Leprosy remains a public health concern in Timor-Leste, where between 200 and 300 cases are diagnosed annually
DILI, 20 January 2010 (IRIN) - Twelve years ago, Luis Neves started noticing symptoms that would mark the beginning of a lifelong struggle with leprosy.
"I was carving wood when I felt it in my hands. They were itchy, and the feeling wouldn't go away," the 68-year-old said. "It felt like water was bubbling up in my skin."
A few months later, Neves travelled to Dili, the Timorese capital, for help. But hospital staff did not know what to do, and turned him away.
The disease continued to eat away at his body, and Neves was not treated until late 2009. He was left partially blind and the fingers of his right hand are curled into a claw shape.
In the traditional way of thinking here, leprosy is not considered to be a disease, but a result of eating certain foods, like fish, or a curse from God.
According to the World Health Organization (WHO), leprosy - caused by the bacteria mycobacterium leprae - remains endemic in Asia's newest, but poorest nation.
Leprosy continues to be found all over the world - but only in Brazil and Timor Leste is it, despite being completely treatable, still considered a public health concern.
Since 2004, 1,300 cases have been reported, with about 200 to 300 new cases annually.
At present, 138 people are having treatment, the UN health agency says.
"Leprosy doesn't kill someone, it just disables them," Natalie Smith, head of the Timor-Leste Leprosy Mission International (TLMI) told IRIN.
Left untreated, the disease damages nerves in the feet, hands and eyelids, making them vulnerable to cuts and infections that eventually eat away at the tissue, she explained.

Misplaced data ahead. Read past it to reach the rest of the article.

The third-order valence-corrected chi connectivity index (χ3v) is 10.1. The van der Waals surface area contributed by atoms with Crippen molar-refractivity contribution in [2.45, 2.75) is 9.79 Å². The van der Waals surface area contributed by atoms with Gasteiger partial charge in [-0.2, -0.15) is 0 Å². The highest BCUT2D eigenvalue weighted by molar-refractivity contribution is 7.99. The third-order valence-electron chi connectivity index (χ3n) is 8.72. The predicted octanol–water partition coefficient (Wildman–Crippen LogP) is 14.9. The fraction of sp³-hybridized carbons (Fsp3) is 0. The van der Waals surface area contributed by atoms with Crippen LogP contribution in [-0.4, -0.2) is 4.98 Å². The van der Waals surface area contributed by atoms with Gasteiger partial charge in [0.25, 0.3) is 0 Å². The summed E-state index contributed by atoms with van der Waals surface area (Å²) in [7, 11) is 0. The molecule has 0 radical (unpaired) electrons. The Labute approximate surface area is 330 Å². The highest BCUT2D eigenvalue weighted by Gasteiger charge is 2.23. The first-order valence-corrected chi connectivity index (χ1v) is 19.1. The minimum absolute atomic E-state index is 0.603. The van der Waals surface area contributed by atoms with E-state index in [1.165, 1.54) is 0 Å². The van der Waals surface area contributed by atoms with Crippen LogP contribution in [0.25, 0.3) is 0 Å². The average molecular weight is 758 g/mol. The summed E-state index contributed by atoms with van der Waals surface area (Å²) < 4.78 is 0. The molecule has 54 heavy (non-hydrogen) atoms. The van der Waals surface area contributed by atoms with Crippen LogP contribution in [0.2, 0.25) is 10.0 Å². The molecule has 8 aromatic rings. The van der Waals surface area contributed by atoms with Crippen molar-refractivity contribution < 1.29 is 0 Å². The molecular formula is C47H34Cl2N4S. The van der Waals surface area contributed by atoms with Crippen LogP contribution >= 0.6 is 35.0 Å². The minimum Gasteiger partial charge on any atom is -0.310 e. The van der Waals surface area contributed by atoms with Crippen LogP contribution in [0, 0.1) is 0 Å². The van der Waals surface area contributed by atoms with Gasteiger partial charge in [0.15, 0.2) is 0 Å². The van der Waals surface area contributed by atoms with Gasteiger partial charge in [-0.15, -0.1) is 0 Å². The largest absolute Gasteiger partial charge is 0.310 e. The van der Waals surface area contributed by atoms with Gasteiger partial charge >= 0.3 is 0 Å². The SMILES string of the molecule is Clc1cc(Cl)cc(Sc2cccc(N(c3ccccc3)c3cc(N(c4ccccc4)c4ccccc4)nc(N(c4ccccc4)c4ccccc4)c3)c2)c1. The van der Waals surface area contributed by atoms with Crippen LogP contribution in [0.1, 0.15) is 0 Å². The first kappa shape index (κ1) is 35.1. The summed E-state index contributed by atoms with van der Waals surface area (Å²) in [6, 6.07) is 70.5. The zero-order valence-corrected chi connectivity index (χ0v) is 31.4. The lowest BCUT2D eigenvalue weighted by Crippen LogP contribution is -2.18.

"If someone gets it when they're 20 and they lose sensation, it's hard to stay totally damage-free through 60 years of wear and tear, and cuts and burns and blisters in an unclean environment."
Rooting out leprosy
But Timor-Leste's Ministry of Health vows to rein in the high rates of leprosy - and progress is being made.
In 2004, the overall ratio of infection was 4.7 per 10,000 people, while in 2009, that number fell to 1.3 per 10,000, WHO reported.
Following a training programme launched in 2003 involving more than 360 health ministry staff with the skills needed to diagnose and manage the disease, leprosy is confined to four of 13 districts - Bacau, Dili, Coval Lima and Oecusse, an isolated enclave inside Indonesia.
Even so, WHO officials say the disease must be less than one per 10,000 to be considered "eliminated".
In an effort to do just that, the government has launched a radio and television campaign to help people learn about leprosy and prevent its spread.
Leprosy is endemic in Timor Leste, where the disease has been difficult to catch in its early stages due to poor health infrastructure, particularly for patients living in isolated rural communities
According to health experts, leprosy is relatively easy to treat with a combination of antibacterial drugs known as multidrug therapy (MDT): clofazimine, rifampicin and dapsone.
Moreover, treatment provided in the early stages can avert disability.
After one month of treatment, patients are no longer contagious, and damage from the disease stops after a few months.
Yet in rural Timor-Leste, where about 75 percent of the country's 1.1 million inhabitants live, diagnosing patients and ensuring treatment remains a challenge.
"The problem here is it's not really obvious. You don't see people with leprosy in the street. You don't even see beggars with leprosy because [there isn't] really a begging culture," TLMI's Smith said. "And the terrain makes it quite difficult to get to the rural areas where most [sufferers] are."
Although in many countries, people with leprosy are shunned and face a lifetime of isolation, such stigma does not exist in Timor-Leste, says Salvador Amaral, leprosy assistant for the WHO.
"In the traditional way of thinking here, leprosy is not considered to be a disease, but a result of eating certain foods, like fish, or a curse from God."
Despite that, misinformation can present a dangerous obstacle to timely treatment and diagnosis, he added.
Meanwhile, for those whose treatment came late, life can return to normal over time.
Under a government programme supported by TLMI and WHO, Neves has received occupational therapy to help him cope with his disabilities.
"I'm able to grasp things with my hand, and I have learned how to carefully check for wounds on my hands and feet," he said. "Now I can even work a little."
In 2008, 249,007 new cases were reported worldwide, down from 620,638 in 2002, according to the WHO.